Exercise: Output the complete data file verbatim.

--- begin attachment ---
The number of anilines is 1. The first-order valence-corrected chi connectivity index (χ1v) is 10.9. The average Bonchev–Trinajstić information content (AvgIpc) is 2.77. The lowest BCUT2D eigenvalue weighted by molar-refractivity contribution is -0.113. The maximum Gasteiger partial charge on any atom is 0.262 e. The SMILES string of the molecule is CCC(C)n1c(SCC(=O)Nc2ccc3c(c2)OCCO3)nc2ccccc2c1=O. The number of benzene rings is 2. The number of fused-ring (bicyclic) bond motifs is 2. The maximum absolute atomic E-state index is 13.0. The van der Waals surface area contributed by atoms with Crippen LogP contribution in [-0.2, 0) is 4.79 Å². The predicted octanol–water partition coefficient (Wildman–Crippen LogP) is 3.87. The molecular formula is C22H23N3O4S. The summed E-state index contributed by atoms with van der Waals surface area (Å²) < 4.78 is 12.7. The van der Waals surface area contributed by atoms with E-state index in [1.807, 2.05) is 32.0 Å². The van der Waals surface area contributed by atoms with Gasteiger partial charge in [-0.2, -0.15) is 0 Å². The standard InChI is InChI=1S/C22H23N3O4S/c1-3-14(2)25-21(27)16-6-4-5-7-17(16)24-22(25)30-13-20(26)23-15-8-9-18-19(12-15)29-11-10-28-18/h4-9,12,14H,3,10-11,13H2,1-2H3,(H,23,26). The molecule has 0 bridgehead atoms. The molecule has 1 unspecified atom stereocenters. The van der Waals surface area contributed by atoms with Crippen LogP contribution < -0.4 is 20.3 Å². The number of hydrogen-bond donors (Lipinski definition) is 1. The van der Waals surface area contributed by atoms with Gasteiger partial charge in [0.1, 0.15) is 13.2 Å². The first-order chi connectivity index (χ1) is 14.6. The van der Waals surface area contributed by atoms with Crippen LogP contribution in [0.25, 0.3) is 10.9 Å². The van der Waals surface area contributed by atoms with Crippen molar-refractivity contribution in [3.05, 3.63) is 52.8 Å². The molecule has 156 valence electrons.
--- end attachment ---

The number of anilines is 1. The first-order valence-corrected chi connectivity index (χ1v) is 10.9. The average Bonchev–Trinajstić information content (AvgIpc) is 2.77. The lowest BCUT2D eigenvalue weighted by molar-refractivity contribution is -0.113. The maximum Gasteiger partial charge on any atom is 0.262 e. The SMILES string of the molecule is CCC(C)n1c(SCC(=O)Nc2ccc3c(c2)OCCO3)nc2ccccc2c1=O. The number of benzene rings is 2. The number of fused-ring (bicyclic) bond motifs is 2. The maximum absolute atomic E-state index is 13.0. The van der Waals surface area contributed by atoms with Crippen LogP contribution in [-0.2, 0) is 4.79 Å². The predicted octanol–water partition coefficient (Wildman–Crippen LogP) is 3.87. The molecular formula is C22H23N3O4S. The summed E-state index contributed by atoms with van der Waals surface area (Å²) < 4.78 is 12.7. The van der Waals surface area contributed by atoms with E-state index in [1.807, 2.05) is 32.0 Å². The van der Waals surface area contributed by atoms with Gasteiger partial charge in [-0.2, -0.15) is 0 Å². The standard InChI is InChI=1S/C22H23N3O4S/c1-3-14(2)25-21(27)16-6-4-5-7-17(16)24-22(25)30-13-20(26)23-15-8-9-18-19(12-15)29-11-10-28-18/h4-9,12,14H,3,10-11,13H2,1-2H3,(H,23,26). The molecule has 0 bridgehead atoms. The molecule has 1 unspecified atom stereocenters. The van der Waals surface area contributed by atoms with Crippen LogP contribution < -0.4 is 20.3 Å². The number of hydrogen-bond donors (Lipinski definition) is 1. The van der Waals surface area contributed by atoms with Gasteiger partial charge in [0.1, 0.15) is 13.2 Å². The first-order chi connectivity index (χ1) is 14.6. The van der Waals surface area contributed by atoms with Crippen LogP contribution in [0.25, 0.3) is 10.9 Å². The van der Waals surface area contributed by atoms with Crippen molar-refractivity contribution in [3.05, 3.63) is 52.8 Å². The molecule has 156 valence electrons.